Left behind in Kabul: 700+

Left behind in Kabul are at least 700 interpreters and others who were officially entitled to come to the UK. Everyone knows that. Despite the last-minute best efforts, our government let them down. They should have planned it better and begun sooner. The crisis was foreseeable as soon as the Americans announced their withdrawal.

Left behind away from Kabul

The British Army did not operate only in Kabul. There must be lots of Afghans in many parts of the country who worked with or for us in one way or another. Those near one of the borders might have a chance of getting to another country. Then what? Pretti Patel has said that Britain will admit only those coming by ‘approved routes’. Others who make it here by whatever means will be illegal immigrants and face a hostile environment. Those who are nowhere near Kabul or a border have no means of escape unless we negotiate some with the Taliban. That is not impossible, but it is problematic. However, I did say, in a previous post, that the Taliban have good reasons to want to be cooperative. Whether they will be is another matter. I have good reasons to lose weight.

What things have we left behind?

There is an old army saying, ‘Never leave the Enemy ammunition‘. The loudest man-made bang prior to Hiroshima was made in 1808 when Sir John Moore blew up tons of gunpowder and other supplies to deny their use to Napoleon’s forces. I find it incredible that the British, Americans and the Afghan Army failed to take such a simple precaution. We left not only ammunition, but guns, vehicles and even aircraft without rendering them unusable. How many key documents did they also leave behind in the embassy and elsewhere?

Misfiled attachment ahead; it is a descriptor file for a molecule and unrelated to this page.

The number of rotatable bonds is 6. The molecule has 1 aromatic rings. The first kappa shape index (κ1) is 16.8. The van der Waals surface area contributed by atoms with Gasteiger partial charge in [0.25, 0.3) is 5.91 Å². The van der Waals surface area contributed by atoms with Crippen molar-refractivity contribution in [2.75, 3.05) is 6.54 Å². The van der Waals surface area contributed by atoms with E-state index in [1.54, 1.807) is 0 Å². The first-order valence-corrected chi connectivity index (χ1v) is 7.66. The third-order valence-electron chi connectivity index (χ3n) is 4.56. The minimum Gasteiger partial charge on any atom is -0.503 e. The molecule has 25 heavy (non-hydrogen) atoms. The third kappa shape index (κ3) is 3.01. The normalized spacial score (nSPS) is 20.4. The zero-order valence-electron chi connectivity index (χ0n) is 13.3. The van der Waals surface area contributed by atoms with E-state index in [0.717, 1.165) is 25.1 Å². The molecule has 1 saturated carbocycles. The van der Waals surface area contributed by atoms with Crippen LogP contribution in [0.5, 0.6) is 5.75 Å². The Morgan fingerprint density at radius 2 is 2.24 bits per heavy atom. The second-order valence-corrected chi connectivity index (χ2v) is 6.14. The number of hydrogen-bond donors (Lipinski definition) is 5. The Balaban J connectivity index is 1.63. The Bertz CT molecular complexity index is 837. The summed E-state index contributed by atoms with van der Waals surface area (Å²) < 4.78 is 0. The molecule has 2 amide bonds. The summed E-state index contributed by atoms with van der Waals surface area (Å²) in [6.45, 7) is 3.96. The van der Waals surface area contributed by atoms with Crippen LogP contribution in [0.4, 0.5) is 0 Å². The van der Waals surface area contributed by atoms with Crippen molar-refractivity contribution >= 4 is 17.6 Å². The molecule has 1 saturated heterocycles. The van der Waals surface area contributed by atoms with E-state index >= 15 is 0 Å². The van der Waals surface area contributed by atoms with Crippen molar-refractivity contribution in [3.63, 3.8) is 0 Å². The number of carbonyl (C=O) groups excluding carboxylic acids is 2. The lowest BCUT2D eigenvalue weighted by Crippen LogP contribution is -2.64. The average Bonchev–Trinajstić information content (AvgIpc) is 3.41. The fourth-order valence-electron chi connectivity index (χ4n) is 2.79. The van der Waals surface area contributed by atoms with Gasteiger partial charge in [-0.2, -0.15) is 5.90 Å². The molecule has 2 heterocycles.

Does it matter that we left so much stuff behind?

It usually matters. When the parliamentary forces defeated Charles I at Naseby, they captured his baggage train. Apart from the useful supplies that changed hands, there were letters and other papers which revealed a lot of embarrassing secrets. It was a propaganda victory for Cromwell.

The cover of Blood and Secrets, showing the Battle of Edgehill, a victory for the parliamentary forces, where the King left behind little of value.

The cover of Blood and Secrets, showing the Battle of Edgehill, a victory for the parliamentary forces. where the King left behind little of value.

Some say the Taliban will be able to make use of only the most basic items, as nobody has trained them to work the sophisticated things. Want to bet? Of course, it is possible that the allied forces undertook some subtle sabotage and the things won’t work properly. I expect you can get training manuals on the internet. I hope GCHQ or someone will be hacking into it to tweak the instructions just enough!

Who else was left behind?

There is a rumour that we left some members of the SAS and our intelligence services in deep cover. Why? Perhaps to do some more sabotage or simply to gather intelligence. There is another possibility. Many people are rightly concerned that the Taliban will take revenge on Afghans they consider to be traitors – not only the ones directly working for the US or UK. What about the opposite? Did not some Afghans betray the British and facilitate the Taliban victory? Perhaps they should be afraid.

What else is left behind?

The reputation of the USA and the UK. Our soldiers may come home with honour and so should the ambassador, but the politicians have egg on their faces and blood on their hands.